Rana Hamadeh: The Sleepwalkers

The Showroom presents a major new film commission by Lebanese artist Rana Hamadeh, her first solo exhibition in the UK.

Co-commissioned with Nottingham Contemporary and the Institute of Modern Art Brisbane, The Sleepwalkers is a film-play re-dramatising the story of Raya and Sakina, the infamous Egyptian sister serial killers, who in 1921 became the first women to be executed by a legal court in the modern history of Egypt.

The two sisters, along with their husbands and two other male accomplices, were found guilty of the murders of 17 women, most of whom were sex workers. An extensive number of plays, soap operas and books have been produced about the sisters since their execution, reproducing them and their victims as the modern prototypes of female monstrosity emergent from poverty, rurality, immigration, as well as what was perceived to be inherent female depravation and moral apathy.

Through the erasure of the narrative itself, Raya and Sakina’s figures are explored as a structural dramaturgical framework through which to address issues pertinent to Egypt and the broader Arabic context, including the history of the gendering of the justice system and the persistence of the ‘state of emergency’, which can also be read through the lens of gender. The work’s abstract and non-linear script, its dissonant audio track and the constant shifting of its characters, re-choreographs the power-relations between the persistent image of the female monster, the figure of the state and colonial violence, as well as the relations of criminology, epidemiology and theatre.

The case, despite its seemingly non-political nature, was placed at the heart of the nationalist struggle for Egyptian independence after the 1919 revolution against British colonial occupation. A recent claim even suggests that the sisters may never have been killers, but instead resistance fighters against the British occupation, put to death by the pre-independence Egyptian state as a punishment for their political work. Hamadeh’s script is based on a journalistic account by George Owen Hastings, which was published in the Washington Post (D. C.) (Jan. 16, 1921), which explained to an American public how the Egyptian police introduced a whirling trickster into the prison cell of the sisters, coercing them into confession by transporting them into a state of delirium and psychedelia.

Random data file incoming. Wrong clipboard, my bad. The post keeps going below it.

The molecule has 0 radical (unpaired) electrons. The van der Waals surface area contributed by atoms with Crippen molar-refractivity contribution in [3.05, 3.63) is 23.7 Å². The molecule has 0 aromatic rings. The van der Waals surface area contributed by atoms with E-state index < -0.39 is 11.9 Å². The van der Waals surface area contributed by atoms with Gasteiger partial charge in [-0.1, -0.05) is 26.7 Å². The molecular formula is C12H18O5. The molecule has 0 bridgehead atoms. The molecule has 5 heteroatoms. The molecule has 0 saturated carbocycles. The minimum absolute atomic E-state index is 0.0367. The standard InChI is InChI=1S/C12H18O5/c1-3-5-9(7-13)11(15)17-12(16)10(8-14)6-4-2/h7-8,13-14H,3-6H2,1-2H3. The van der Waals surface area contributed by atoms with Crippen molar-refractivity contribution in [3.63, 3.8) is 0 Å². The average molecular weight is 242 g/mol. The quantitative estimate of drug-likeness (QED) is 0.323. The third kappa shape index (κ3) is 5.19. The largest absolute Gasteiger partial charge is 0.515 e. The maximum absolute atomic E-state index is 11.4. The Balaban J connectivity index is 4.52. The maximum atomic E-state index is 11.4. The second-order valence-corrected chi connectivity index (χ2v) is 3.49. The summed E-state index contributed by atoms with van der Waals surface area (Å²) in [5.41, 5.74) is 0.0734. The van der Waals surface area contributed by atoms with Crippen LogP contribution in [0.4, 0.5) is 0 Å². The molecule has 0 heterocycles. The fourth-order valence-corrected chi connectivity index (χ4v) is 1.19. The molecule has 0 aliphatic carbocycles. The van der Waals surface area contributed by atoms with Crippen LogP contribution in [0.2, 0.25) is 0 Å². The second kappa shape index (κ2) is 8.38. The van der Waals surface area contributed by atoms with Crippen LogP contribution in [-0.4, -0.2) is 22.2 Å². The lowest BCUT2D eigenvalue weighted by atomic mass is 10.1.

The Sleepwalkers is the latest chapter of Alien Encounters, Hamadeh’s ongoing project which aims at further complicating the notion of ‘alienness’, understood broadly as the condition of estrangement with regard to the law. Throughout the project, the ‘alien’ becomes a recurrent figure and a discursive tool that allows for queer modalities of understanding state-sponsored forms of violence and their enabling legal apparatuses.

As in her recent works made under the umbrella of Alien Encounters, Hamadeh’s film-play departs from the claim that justice shall be viewed as the ‘degree to which one can access the dramatic means of representation – the measure to which one can access theatre’. This claim, drawn from an essay by Julie A. Cassiday on the origins of the genre of legal spectacle, proposes an inverted understanding of the notion of justice and its workings: it is not through the exposure to institutions of justice that states, citizens, aliens, corporate structures and military machines take part in a symbolic order of representation, rather, it is through the inhabitation of the theatrical – understood here as a tool for constituting the grammars of image-making – that the construct of justice is established.

This project is co-commissioned by Nottingham Contemporary, The Showroom (London) and Institute of Modern Art (Brisbane), in collaboration with Flat Time House (London) and Primary (Nottingham). The project is generously supported by The Mondriaan Fund, The Embassy of the Netherlands, The Keir Foundation, The Elephant Trust and Maria Sukkar. With additional support from B Squared Foundation, Maya Rasamny and Zaha Hadid Foundation.


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